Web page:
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I was looking through the Orchard CMS Project source code and I noticed that some of their constructors never verify that the required parameter is not null. At first, I thought this was odd. I asked my self, "Considering that you're saying this dependency is required, wouldn't you want to check that you actually have one?" Realizing that the project uses Castle Windsor as an IoC container, I later then thought, "Well, the container would have thrown the exception when it tried to find the dependency for the object that had the requirement." So my question stands, should I still check when I know that an IoC container will check for me?

Or is the double check good because I'm, in a sense, adhering to a reverse encapsulation principle stating: "I don't know how I'm getting this dependency, but I really need one!"

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Here's an interesting article by Mark Seemann about this subject: blog.ploeh.dk/2013/07/08/defensive-coding –  Steven Aug 18 '13 at 7:06
    
Thanks for that.... I've been becoming quiet the fan of Mark. I've always said that you should check the requirements of the method before processing on because it makes the troubleshooting easier when you run into a problem. –  Chris Aug 18 '13 at 12:00
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To be honest, nowadays I don't check constructor arguments anymore for classes that are wired by the container. I know my container (and most containers) will never allow injecting null into the constructor. So leaving out the checks in that case is safe and makes the code more readable, more maintainable. –  Steven Aug 18 '13 at 16:44

4 Answers 4

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I've been led to follow the practice of checking every visible parameter for NULL regardless of how it's been designed to be instantiated. There's always a chance that someone with choose a different IoC container that enforces a more loose type delegation policy or some junior developer finds your code and hopes it'll work the way they want.

Either way, better safe than sorry. In this case better spend a couple seconds guarding the code then hours when someone decides to use it as unintended.

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That's the way I've always thought as well. But This situation made me realize that In all my production code I have never had a ArgumentNullException in a constructor be thrown because of the IoC container. Just seemed like extra noise in my code. –  Chris Aug 18 '13 at 12:04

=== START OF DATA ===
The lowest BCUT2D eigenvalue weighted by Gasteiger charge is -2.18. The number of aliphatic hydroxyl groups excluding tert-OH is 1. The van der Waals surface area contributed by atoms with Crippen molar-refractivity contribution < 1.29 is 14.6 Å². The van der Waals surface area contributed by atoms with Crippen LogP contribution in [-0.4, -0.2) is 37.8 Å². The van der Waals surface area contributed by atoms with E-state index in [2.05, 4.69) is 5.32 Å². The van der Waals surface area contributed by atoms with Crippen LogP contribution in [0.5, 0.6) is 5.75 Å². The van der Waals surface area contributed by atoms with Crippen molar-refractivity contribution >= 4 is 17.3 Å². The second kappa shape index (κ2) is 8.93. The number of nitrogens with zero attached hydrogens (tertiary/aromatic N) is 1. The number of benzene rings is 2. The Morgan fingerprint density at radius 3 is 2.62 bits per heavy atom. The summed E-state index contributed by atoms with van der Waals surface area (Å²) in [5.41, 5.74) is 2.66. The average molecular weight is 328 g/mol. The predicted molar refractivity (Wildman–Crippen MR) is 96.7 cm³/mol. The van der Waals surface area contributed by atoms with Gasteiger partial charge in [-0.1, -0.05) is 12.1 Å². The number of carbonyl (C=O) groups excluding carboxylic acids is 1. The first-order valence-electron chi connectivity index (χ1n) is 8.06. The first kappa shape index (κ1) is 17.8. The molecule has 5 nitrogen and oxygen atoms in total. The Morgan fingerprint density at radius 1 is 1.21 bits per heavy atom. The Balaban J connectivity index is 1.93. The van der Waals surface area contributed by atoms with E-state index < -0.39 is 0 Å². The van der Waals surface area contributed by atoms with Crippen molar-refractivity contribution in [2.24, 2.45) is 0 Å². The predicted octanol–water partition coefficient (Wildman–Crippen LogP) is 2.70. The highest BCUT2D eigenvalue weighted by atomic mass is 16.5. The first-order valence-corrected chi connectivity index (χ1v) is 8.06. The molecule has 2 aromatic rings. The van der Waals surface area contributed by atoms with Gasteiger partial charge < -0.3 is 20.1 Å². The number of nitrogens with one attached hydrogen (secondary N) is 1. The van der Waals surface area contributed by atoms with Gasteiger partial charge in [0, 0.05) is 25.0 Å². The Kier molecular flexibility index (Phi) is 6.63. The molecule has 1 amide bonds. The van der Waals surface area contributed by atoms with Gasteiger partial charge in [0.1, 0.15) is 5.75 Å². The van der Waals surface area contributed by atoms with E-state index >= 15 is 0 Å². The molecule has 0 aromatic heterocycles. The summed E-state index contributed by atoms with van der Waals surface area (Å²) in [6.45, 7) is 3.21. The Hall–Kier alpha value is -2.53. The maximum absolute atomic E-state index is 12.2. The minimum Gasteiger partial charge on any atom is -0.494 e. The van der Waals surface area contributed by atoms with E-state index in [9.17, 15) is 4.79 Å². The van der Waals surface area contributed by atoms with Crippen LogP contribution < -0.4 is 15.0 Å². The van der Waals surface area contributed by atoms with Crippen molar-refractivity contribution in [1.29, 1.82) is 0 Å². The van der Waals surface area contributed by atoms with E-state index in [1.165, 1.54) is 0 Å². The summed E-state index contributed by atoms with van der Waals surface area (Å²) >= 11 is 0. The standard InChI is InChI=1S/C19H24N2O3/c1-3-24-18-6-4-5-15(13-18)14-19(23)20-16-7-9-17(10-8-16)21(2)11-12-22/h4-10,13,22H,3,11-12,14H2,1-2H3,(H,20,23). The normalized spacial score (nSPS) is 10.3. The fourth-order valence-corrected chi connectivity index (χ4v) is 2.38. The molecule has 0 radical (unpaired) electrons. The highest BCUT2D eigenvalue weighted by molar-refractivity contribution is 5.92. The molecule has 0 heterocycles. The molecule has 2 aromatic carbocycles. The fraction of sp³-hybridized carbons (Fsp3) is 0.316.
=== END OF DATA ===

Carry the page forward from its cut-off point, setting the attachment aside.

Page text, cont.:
I would not check. I think it's going to unnecessarily clutter your constructors.

If your DI container does not have the required dependency, your testing, manual or automatic should catch this very quickly.

By having something as a parameter to a constructor you are saying that it is required.

Also, what do you do if you somehow get a null parameter?

Does the constructor attempt to construct a new of the null type? Probably not because this constructor should have no idea what the passed in type needs to instantiate itself.

At this point you should just catch the exception and gracefully exit or move on; but you should have code for this situation anyway.

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Just playing devil's advocate... Wouldn't the ArgumentNullException be more telling vs. a NullReferenceException when troubleshooting the problem? –  Chris Aug 18 '13 at 12:05
    
As with much in programming, I think we are in the realm of preference. –  tom Aug 18 '13 at 16:08
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The smaller methods get the less it is to get a NullReferenceException, because the easier it is to spot which reference is null :-) –  Steven Aug 18 '13 at 16:48

Latest versions of Ninject and Structure map will both throw an binding exception before you enter the constructor. So having a check for argument null exception in the constructor will not help anyway.

So I vote for keeping your code clean.

I'm not saying defensive code doesn't have a place but constructor checks isn't one if you are using modern IoC.

While there's always a chance that someone in the future will choose a different IoC container that doesn't enforces a strict type delegation policy. I feel is a "what if" argument, changing IoC is a pretty big architecture decisions and personally the cost of auto generating null checks probably wouldn't weigh to much into it.

To me the likely hood of someone coming in and needing to read your code is way higher. Easier to read code is usually less likely to be buggy and is also quicker to maintain.

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Yes. Class design must be agnostic of how its dependencies are injected and must always protect its invariants.

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